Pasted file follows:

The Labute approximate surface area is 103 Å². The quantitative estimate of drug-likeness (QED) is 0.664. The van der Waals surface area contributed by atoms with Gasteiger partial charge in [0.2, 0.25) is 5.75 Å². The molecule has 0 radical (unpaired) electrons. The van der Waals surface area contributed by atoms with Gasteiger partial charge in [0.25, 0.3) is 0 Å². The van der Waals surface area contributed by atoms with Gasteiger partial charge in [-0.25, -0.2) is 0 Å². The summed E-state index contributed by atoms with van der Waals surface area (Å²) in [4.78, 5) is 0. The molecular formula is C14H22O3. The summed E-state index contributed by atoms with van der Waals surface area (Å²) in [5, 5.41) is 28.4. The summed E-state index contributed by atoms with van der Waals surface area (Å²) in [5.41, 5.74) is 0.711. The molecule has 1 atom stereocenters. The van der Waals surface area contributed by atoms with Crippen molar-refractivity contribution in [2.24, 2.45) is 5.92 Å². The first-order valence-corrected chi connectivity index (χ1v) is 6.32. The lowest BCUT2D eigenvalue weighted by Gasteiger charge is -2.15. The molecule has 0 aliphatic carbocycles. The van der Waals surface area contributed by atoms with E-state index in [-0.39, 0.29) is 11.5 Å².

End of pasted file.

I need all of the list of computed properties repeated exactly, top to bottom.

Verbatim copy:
The Labute approximate surface area is 103 Å². The quantitative estimate of drug-likeness (QED) is 0.664. The van der Waals surface area contributed by atoms with Gasteiger partial charge in [0.2, 0.25) is 5.75 Å². The molecule has 0 radical (unpaired) electrons. The van der Waals surface area contributed by atoms with Gasteiger partial charge in [0.25, 0.3) is 0 Å². The van der Waals surface area contributed by atoms with Gasteiger partial charge in [-0.25, -0.2) is 0 Å². The summed E-state index contributed by atoms with van der Waals surface area (Å²) in [4.78, 5) is 0. The molecular formula is C14H22O3. The summed E-state index contributed by atoms with van der Waals surface area (Å²) in [5, 5.41) is 28.4. The summed E-state index contributed by atoms with van der Waals surface area (Å²) in [5.41, 5.74) is 0.711. The molecule has 1 atom stereocenters. The van der Waals surface area contributed by atoms with Crippen molar-refractivity contribution in [2.24, 2.45) is 5.92 Å². The first-order valence-corrected chi connectivity index (χ1v) is 6.32. The lowest BCUT2D eigenvalue weighted by Gasteiger charge is -2.15. The molecule has 0 aliphatic carbocycles. The van der Waals surface area contributed by atoms with E-state index in [-0.39, 0.29) is 11.5 Å².